Does anybody have any pictures/photos/posters of the above band, who were active in the Waterford area in the mid 1960’s?

The band members were myself/bass guitar, Seamie O’Brien/Lead giutar, PJ Kirwan/rythm guitar, Tony Regan/trombone, Paul Gorman/sax, David Hallissey/trumpet, Brendan O’Shea/drums.

We played around Waterford for a couple of years, at marquees, festivals etc, our biggest claim to fame being that we played at Barry’s Hotel in Dublin once

The following is an extract from my book THE SHINY RED HONDA, which covers the period

For my eighteenth birthday I got a union card, a crash helmet and the news that I was to start shift work in the rubber department in the Tannery. The rubber department was as different from the leather-board shop as a milking parlour from a bakery. Rows of machines lined the floor, looking, for all the world, like something out of a Marvel comic, their short, squat bodies festooned with pulleys and handles.

In here, shoe-soles of all shapes and sizes were turned out in their thousands. Bales of rubber were brought in, cut into thin slabs then delivered in bins to the machine operators. The slabs were then placed in the moulds and the machines set in motion. When the moulding process was complete, the moulds were emptied, and the filled bins carted away for despatch to some English shoe manufacturer.

The union card was compulsory on reaching the age of eighteen. For the payment of a shilling a week you got the privilege of voting in the shop-steward election once a year, and going on strike with no union pay when a dispute had to be settled.

The crash helmet wasn’t compulsory, but mother said I should wear it all the same. I did so when I remembered.

On the music front, a new era had begun. The Beatles, The Rolling Stones had broken new ground, were changing all the rules, and we wanted to be part of it. Gone were the staid and strait-laced days of the foxtrot and the waltz; new dances were springing up all over the world; fashion was becoming outlandish and outrageous; Mods and Rockers were fighting over girls in Brighton and Clacton, Beatle-mania was sweeping the world. We wanted to be part of the revolution.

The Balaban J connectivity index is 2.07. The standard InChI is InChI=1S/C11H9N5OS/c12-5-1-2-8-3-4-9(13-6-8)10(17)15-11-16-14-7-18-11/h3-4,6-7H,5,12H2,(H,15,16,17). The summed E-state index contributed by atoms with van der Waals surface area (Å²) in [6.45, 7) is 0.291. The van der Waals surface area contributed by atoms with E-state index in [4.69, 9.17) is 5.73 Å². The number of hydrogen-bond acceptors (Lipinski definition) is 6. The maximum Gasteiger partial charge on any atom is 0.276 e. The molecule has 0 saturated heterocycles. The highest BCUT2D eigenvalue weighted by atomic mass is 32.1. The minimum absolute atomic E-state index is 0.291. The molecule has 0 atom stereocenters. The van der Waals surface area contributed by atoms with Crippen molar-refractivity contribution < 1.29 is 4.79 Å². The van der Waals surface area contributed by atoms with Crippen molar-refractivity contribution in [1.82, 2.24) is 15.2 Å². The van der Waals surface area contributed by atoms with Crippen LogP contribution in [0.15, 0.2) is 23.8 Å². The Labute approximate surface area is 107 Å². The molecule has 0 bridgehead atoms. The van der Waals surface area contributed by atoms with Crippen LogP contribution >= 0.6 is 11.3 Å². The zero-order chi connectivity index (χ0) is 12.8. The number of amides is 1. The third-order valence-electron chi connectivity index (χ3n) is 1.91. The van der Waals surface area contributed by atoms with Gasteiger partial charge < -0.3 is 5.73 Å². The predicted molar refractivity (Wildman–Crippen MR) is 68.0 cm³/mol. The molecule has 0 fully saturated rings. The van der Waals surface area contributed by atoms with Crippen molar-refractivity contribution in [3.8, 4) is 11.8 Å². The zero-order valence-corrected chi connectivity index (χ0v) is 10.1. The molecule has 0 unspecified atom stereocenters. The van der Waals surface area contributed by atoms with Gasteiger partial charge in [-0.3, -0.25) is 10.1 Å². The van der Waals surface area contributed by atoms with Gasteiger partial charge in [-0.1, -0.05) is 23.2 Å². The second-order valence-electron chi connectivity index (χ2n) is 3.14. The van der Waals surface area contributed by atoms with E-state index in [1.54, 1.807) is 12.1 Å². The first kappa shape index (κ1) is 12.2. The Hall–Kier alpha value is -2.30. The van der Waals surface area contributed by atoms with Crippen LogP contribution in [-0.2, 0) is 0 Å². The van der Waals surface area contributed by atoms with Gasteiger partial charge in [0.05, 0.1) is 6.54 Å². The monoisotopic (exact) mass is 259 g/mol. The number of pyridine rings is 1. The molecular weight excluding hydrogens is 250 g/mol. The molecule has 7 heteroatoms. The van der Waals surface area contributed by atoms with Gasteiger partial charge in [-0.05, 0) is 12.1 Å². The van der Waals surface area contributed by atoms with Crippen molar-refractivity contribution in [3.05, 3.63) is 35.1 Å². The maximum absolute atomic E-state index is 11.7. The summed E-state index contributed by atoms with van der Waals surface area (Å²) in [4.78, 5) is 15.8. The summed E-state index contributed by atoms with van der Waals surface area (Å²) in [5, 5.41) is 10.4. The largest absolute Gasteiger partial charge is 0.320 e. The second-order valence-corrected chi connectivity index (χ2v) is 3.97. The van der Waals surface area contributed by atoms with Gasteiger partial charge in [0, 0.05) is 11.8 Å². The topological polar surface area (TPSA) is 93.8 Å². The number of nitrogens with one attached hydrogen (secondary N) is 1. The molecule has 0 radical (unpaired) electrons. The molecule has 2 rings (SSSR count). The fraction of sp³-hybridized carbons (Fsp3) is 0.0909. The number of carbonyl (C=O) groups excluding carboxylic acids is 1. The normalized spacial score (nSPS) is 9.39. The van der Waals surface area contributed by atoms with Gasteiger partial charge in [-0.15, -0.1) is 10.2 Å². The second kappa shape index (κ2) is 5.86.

There was no apartheid in the rubber department; girls as well as boys operated the machines, and it was clear that they, too, wanted to break the mould. Bee-hive hair-dos’ appeared, skirts began to creep upward, and it slowly dawned on us that girls did have legs above their knees.

It was no secret that we were trying to put a band together. And when Paul Gorman confessed that he, too, was trying to do the same, the germ of an idea was born. Why didn’t we join forces? Kilmac and Portlaw come together in some venture? It couldn’t work, would it? The only time they came together was on the sports field – when they usually kicked the shite out of each other.

            Our first meetings were exploratory, but they turned out more productive than we expected; We all wanted a band with a brass section, and when we found that Paul played the saxophone and David Hallissey the trumpet…well, that was the brass section taken care of. The next problem was the drummer; they had Brendan O’Shea and we had PJ. Then we saw Brendan perform on the drums and that was the drummer problem solved. That meant me becoming the bass guitarist and PJ the rhythm guitarist. Neither of us minded too much; I had been experimenting with the bass already and PJ was already an accomplished guitar player. That only left Tony Regan. What could he play? After some discussion we decided we would buy a trombone and he could learn to play it.